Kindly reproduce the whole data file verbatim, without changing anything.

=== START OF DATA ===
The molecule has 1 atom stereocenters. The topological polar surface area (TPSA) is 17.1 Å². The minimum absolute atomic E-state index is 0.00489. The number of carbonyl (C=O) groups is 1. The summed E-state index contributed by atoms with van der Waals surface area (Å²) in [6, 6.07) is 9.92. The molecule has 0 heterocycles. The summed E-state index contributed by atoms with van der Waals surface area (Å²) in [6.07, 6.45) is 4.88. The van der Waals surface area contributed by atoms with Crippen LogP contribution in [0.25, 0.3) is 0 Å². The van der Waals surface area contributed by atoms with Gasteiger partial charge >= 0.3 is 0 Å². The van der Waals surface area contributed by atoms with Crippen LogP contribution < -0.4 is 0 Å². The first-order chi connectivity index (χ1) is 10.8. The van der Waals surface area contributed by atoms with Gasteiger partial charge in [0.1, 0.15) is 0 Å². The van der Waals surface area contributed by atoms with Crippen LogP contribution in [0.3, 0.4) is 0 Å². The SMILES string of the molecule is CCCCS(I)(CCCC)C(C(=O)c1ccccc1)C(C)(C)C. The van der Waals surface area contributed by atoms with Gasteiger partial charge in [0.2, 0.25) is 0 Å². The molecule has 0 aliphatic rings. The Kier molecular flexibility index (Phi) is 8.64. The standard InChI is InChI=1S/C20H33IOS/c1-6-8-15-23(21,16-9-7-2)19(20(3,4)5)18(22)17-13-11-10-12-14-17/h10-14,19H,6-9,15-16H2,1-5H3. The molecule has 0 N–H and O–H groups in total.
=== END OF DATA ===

The molecule has 1 atom stereocenters. The topological polar surface area (TPSA) is 17.1 Å². The minimum absolute atomic E-state index is 0.00489. The number of carbonyl (C=O) groups is 1. The summed E-state index contributed by atoms with van der Waals surface area (Å²) in [6, 6.07) is 9.92. The molecule has 0 heterocycles. The summed E-state index contributed by atoms with van der Waals surface area (Å²) in [6.07, 6.45) is 4.88. The van der Waals surface area contributed by atoms with Crippen LogP contribution in [0.25, 0.3) is 0 Å². The van der Waals surface area contributed by atoms with Gasteiger partial charge >= 0.3 is 0 Å². The van der Waals surface area contributed by atoms with Crippen LogP contribution < -0.4 is 0 Å². The first-order chi connectivity index (χ1) is 10.8. The van der Waals surface area contributed by atoms with Gasteiger partial charge in [0.1, 0.15) is 0 Å². The van der Waals surface area contributed by atoms with Crippen LogP contribution in [0.3, 0.4) is 0 Å². The SMILES string of the molecule is CCCCS(I)(CCCC)C(C(=O)c1ccccc1)C(C)(C)C. The van der Waals surface area contributed by atoms with Gasteiger partial charge in [0.2, 0.25) is 0 Å². The molecule has 0 aliphatic rings. The Kier molecular flexibility index (Phi) is 8.64. The standard InChI is InChI=1S/C20H33IOS/c1-6-8-15-23(21,16-9-7-2)19(20(3,4)5)18(22)17-13-11-10-12-14-17/h10-14,19H,6-9,15-16H2,1-5H3. The molecule has 0 N–H and O–H groups in total.